How did such drastic unintended consequences come about? Published reports state that the MEDICRIME Convention and the UNODC model legislation were drafted by small, invitation-only groups dominated by European participants, who in some cases copied European law verbatim.6,13 Scientists, health professionals, NGOs, or persons from other continents were largely excluded.13 , 14, Without transparency and plurality of opinion, the CoE and UNODC cannot successfully imitate the legislative process in Parliament, where stakeholders scrutinize bills and often detect faults before they become law. The cardinal error of the CoE and UNODC is to reduce the legislative process into a regionalized political game, in which a small number of persons, mostly like-minded Europeans, function myopically and leave faults undetected.
As we have written elsewhere, combatting the criminals who make intentionally falsified and recklessly substandard medicines is extremely important work, with the potential to save many lives.15 But for the CoE and UNODC to do good, criminalization cannot interfere with scientific, clinical and public health necessities. That their efforts would interfere is potentially dangerous, and follows on some other controversies in which the CoE and UNODC erred (e.g. the decision to treat intellectual property violations as criminal subject matter, and to collaborate closely with a pharmaceutical company, Sanofi, which drew protest from Brazil, China, India, Russia and South Africa), 6, 16
We believe UNODC and CoE must freeze their plans, and reboot their efforts. UNODC was offered another legal model, which emphasizes public health considerations, but appears to have rejected it.17 The CoE should suspend the MEDICRIME Convention’s ratification in order to insert a research exception.
Otherwise, if the existing plans become law, which could be very soon with the MEDICRIME Convention, researchers will be driven to violate it and risk unjust prosecution. While most law enforcement authorities would be pragmatic, bad laws on the books make it inevitable that someone blameless would be punished (e.g. as with a British pharmacist, put on trial and found guilty of for filling a prescription that the patient had forged.18) Stopping real medicine criminals remains a compelling, necessary goal, but the authorities have to aim at the true criminals – and not researchers.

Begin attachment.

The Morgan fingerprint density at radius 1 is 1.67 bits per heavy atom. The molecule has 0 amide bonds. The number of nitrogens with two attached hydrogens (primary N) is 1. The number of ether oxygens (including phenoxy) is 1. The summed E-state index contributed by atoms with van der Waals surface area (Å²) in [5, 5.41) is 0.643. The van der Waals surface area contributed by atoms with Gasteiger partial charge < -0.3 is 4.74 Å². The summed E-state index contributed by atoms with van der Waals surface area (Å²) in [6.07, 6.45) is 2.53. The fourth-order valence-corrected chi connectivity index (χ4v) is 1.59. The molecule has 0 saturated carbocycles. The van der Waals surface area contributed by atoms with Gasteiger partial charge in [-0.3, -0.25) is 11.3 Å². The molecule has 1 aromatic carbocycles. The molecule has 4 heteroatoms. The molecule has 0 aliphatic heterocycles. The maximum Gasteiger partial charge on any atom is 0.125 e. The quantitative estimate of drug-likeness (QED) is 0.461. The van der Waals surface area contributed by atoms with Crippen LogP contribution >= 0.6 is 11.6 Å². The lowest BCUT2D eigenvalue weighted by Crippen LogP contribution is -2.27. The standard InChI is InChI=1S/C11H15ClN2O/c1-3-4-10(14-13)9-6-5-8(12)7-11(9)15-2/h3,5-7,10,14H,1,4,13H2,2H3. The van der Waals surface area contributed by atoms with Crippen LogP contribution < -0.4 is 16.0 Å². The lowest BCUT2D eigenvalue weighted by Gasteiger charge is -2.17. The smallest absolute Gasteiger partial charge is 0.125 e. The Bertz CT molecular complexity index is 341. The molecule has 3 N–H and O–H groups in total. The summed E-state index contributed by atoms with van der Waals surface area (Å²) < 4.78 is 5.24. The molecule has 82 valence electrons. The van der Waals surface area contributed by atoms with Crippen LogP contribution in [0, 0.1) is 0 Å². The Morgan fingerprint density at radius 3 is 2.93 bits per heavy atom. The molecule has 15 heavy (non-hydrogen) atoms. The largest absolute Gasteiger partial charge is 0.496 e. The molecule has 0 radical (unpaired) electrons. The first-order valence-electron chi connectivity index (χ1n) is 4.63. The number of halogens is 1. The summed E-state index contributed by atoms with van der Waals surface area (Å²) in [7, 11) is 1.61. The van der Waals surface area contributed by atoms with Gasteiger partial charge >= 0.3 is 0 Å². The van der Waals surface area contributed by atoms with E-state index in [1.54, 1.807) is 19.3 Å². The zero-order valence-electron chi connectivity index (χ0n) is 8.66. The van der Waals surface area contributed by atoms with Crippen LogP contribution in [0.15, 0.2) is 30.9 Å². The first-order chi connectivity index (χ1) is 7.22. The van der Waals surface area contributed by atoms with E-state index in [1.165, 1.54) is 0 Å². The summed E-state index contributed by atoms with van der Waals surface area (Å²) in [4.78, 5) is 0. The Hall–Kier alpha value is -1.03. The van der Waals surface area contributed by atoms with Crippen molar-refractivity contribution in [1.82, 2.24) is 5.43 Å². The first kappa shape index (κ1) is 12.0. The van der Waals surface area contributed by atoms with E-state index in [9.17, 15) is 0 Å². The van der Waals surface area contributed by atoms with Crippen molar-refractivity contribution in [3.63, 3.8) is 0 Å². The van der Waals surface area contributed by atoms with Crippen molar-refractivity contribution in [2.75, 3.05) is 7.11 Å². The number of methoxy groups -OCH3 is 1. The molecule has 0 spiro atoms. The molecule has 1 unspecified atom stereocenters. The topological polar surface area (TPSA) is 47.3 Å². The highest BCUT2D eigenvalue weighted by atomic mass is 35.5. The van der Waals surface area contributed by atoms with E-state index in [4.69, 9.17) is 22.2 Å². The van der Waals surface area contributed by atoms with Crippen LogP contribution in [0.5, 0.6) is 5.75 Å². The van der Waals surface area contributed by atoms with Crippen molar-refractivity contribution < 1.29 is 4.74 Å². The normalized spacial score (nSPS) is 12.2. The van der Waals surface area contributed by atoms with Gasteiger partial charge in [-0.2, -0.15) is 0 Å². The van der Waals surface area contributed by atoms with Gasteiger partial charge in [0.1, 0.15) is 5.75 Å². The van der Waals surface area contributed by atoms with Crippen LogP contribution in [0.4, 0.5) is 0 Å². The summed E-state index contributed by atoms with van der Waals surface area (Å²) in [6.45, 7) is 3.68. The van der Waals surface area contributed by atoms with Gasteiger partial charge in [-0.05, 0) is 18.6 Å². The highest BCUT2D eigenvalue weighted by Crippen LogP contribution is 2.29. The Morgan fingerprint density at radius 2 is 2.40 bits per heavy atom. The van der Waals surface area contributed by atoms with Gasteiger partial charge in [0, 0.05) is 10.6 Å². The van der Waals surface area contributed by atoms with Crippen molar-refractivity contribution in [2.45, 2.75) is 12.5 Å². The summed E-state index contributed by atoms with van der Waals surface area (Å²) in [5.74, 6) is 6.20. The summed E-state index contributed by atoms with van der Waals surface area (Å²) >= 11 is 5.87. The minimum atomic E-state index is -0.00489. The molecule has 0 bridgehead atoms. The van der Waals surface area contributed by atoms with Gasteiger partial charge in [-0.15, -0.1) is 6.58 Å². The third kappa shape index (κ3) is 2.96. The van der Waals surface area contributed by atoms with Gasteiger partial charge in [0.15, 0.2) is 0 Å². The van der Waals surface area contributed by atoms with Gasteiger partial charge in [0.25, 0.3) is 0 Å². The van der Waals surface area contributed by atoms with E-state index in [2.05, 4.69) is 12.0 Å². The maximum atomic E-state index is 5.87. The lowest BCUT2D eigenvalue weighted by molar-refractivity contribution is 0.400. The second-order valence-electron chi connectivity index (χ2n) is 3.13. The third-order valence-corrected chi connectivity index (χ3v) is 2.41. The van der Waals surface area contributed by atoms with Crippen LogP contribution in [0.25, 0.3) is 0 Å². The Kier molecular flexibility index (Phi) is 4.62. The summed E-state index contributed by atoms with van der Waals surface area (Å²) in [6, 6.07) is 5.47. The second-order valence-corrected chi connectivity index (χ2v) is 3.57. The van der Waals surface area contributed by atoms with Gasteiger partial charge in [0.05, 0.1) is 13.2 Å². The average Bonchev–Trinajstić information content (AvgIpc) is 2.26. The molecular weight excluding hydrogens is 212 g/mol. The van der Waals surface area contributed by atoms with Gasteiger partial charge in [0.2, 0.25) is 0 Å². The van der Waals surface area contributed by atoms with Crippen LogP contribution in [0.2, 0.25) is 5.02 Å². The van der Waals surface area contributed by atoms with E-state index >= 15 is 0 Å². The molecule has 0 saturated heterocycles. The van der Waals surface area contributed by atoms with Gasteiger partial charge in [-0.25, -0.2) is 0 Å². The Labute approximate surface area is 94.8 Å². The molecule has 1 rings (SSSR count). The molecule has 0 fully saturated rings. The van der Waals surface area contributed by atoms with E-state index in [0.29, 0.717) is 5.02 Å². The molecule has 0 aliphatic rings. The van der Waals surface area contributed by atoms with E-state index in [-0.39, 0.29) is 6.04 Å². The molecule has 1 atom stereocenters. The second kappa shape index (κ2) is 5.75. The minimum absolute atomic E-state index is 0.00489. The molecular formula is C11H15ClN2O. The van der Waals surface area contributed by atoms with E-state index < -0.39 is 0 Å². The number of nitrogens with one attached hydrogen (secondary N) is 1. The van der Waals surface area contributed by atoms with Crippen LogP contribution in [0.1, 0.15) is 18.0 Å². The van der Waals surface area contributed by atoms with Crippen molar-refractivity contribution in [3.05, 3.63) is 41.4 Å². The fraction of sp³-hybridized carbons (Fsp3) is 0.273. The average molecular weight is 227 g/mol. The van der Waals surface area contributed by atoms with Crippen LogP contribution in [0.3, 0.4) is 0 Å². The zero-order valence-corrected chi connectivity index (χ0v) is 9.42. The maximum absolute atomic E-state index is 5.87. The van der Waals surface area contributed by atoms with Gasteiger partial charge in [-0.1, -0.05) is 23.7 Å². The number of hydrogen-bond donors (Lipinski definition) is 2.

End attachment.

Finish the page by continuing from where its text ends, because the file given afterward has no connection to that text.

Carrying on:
Funding: Social Sciences and Humanities Research Council of Canada, Wellcome Trust.
Conflict of Interest Statement: With respect to UNODC draft model legislation, AA was a paid consultant to UNODC until October 2014, but did not author and was not consulted on the 17 November 2014 discussed in this article. RB and SB attended UNODC meetings as invited guests but received no pay or travel expenses.
Amir Attaran is an Professor in the Faculties of Law and School of Epidemiology and Public Health at the University of Ottawa. Professor Attaran is by training both a lawyer (LLB., Vancouver) and a biologist (D. Phil, Oxford; MS, Caltech; BA, Berkeley), whose research covers the gamut of both fields to explore different drivers of human well-being. Current research interests include the social and policy determinants of health in both infections and non-infectious disease; constitutional, administrative, and environmental law in Canada, particularly focused on biodiversity and climate change; intellectual property and criminal law in the provision of medicines.
Professor Attaran is also an active litigator, and has appeared in the Courts of Alberta, British Columbia, Ontario, Quebec, and Saskatchewan, as well as the Federal Courts.
Dr Roger Bate is a resident scholar at the American Enterprise Institute and the author of Phake: The Deadly World of Falsified and Substandard Medicines.
Dr. Stefano Bonino, an Italian-British author, is a Fellow at both the Royal Society of Arts and the Higher Education Academy. He earned his B.A. in Foreign Languages and Cultures at the University of Turin, and his MSc and PhD in Criminology from the University of Edinburgh. He has also been a consultant for the Center for the Study of Democracy and a Postdoctoral Researcher in the School of Applied Social Sciences at the University of Durham. Dr. Bonino has also worked full-time as a Lecturer at the universities of Birmingham and Northumbria. He has written extensively on policing and security issues.
Paul Newton is an infectious disease doctor and Director of the Lao-Oxford-Mahosot-Wellcome Trust Research Unit (LOMWRU), Microbiology Laboratory, Mahosot Hospital in Vientiane, Laos, within the Mahidol-Oxford Tropical Health Network, core funded by the Wellcome Trust. He is also head of the Medicine Quality Scientific Group of the Infectious Diseases Data Observatory. After a DPhil in field zoology research he read clinical medicine and qualified in 1989 and MRCP in 1992 and DTM&H in 1996. He was lecturer to Professor Sir Nicholas White 1996-2001 in Mahidol University, Bangkok, and moved to Laos in 2002.
His main research interests are on the epidemiology and detection of substandard and falsified medical products and on the diversify of fevers, especially rickettsial pathogens, in rural Asia and their epidemiology and how they can be diagnosed and managed.